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Four weeks left: School transfers, sales taxes to take stage

  

JEFFERSON CITY, Mo. — With only a month left in the legislative session, House and Senate lawmakers are narrowing focus to a handful of priorities to send to Gov. Jay Nixon. Among the biggest priorities from leadership in both chambers: student transfers and sales tax increases.

After sending Nixon a tax cut last week likely to ignite yet another battle between the Democratic Governor and the legislature, Senate Republicans are expected to approve a one-percent sales tax increase to fund transportation projects around the state. The issue has fractured the majority party, with some more conservative members questioning the logic in cutting taxes by more than $600 million while also increasing taxes by $800 million.

Democrats remain divided on the issue as well. Some say that sales taxes disproportionately impact low-income homes and individuals who spend a higher percentage of their income on things like food and clothes. Others see the crumbling I-70 or roads in their own districts and the need for alternative transportation options though, and say the increase is needed to keep Missouri competitive and safe.

Last year, a similar measure died near the end of session on the Senate floor with St. Louis Republican John Lamping, who led several conservative lawmakers in a filibuster of the bill. But the bill is expected to reach the floor much earlier than last year. Supporters hope that the longer timeline will help with negotiations with Lamping, who is not seeking re-election, and his colleagues.

The Senate managed to pass a sweeping change to the state’s school transfer laws in the light of the transfer crisis that nearly bankrupted Normandy Schools in St. Louis and sent thousands of kids outside their home districts for an education. The House began hearings last week on the bill, and more hearings are likely to continue before it comes to the chamber. The bill is likely to put Republicans and Democrats aligned with the education establishment against equally vigorous advocates for sweeping reforms like vouchers. Stakeholders say that the bill, which represents an attempt at a compromise between the two camps, has an uncertain fate in the House. But with dozens of individual lawmakers sitting in districts struggling with the current law, there is plenty of enthusiasm in the chamber to continue working toward a bill.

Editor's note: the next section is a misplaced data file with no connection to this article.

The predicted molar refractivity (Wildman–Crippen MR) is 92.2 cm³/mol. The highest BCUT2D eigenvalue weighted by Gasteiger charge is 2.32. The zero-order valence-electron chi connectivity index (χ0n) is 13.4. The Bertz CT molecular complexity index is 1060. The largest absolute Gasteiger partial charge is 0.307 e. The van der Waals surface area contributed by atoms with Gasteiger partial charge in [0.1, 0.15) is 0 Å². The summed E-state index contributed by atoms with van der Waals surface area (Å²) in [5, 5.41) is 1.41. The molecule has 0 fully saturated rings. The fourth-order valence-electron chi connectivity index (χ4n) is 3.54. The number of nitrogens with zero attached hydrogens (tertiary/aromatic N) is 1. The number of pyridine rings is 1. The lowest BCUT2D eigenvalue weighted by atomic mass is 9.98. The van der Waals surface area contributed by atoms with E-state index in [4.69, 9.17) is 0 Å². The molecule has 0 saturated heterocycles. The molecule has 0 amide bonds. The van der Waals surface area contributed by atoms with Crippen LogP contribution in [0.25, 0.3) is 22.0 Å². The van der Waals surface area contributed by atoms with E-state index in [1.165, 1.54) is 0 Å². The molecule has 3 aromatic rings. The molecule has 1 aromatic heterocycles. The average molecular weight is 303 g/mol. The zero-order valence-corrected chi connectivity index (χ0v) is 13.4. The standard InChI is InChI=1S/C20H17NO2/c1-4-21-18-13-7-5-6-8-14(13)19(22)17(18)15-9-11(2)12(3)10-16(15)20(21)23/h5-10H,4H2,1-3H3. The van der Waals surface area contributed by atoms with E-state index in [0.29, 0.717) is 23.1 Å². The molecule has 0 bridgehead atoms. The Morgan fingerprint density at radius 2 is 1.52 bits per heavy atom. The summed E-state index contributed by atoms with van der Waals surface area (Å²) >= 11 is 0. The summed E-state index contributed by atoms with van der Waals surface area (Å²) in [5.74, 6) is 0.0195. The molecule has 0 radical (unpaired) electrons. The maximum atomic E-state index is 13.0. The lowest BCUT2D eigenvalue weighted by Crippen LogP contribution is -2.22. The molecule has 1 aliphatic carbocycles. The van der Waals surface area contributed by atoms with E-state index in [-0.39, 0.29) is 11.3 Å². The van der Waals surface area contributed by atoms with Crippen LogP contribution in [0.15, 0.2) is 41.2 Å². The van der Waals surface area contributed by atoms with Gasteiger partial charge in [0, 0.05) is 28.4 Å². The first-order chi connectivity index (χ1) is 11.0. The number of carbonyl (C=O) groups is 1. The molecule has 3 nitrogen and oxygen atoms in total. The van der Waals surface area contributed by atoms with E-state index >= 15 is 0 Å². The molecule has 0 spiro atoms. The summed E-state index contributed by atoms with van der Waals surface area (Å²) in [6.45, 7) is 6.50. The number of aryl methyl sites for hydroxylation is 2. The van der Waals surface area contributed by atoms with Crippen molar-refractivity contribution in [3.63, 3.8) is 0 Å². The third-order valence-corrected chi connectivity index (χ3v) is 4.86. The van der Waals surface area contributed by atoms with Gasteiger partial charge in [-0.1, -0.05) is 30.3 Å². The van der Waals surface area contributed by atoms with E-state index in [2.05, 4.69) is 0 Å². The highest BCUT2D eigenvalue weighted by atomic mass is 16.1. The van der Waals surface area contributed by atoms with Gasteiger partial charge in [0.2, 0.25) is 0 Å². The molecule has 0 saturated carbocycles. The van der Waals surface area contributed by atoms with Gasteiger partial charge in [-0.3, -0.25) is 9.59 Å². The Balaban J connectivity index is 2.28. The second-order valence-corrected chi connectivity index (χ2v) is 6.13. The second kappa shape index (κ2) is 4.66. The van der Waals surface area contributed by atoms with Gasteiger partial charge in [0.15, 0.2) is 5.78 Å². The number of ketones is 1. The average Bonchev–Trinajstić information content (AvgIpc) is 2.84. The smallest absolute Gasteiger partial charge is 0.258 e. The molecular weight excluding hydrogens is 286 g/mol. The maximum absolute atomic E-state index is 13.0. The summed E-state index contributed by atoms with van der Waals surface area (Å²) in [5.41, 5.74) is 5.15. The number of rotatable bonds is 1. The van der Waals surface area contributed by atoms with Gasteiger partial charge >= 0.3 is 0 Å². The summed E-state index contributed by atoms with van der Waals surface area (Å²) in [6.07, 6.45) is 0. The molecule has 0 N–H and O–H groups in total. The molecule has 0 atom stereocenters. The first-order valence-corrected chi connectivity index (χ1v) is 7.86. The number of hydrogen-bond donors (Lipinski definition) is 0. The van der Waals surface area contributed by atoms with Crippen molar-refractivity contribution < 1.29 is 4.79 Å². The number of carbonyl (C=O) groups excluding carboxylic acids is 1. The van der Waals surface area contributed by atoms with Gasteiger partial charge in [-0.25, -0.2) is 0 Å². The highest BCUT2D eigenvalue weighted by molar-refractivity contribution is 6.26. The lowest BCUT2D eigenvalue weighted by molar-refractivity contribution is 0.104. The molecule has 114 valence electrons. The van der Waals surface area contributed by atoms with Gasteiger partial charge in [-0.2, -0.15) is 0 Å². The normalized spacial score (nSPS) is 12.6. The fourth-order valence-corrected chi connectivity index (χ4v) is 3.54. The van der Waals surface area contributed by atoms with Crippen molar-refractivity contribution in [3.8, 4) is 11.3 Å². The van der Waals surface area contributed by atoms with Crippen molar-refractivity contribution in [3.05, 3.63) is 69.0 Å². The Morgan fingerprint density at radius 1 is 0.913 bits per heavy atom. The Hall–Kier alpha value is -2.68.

Finally, the the final weeks slip by, labor leaders are certainly keeping a close watch on the House, where Speaker Tim Jones has been whipping votes, searching for that magical 82 votes needed to send the bill to the Senate. Jones won’t bring the bill up for a vote unless he’s confident there are enough votes to move forward.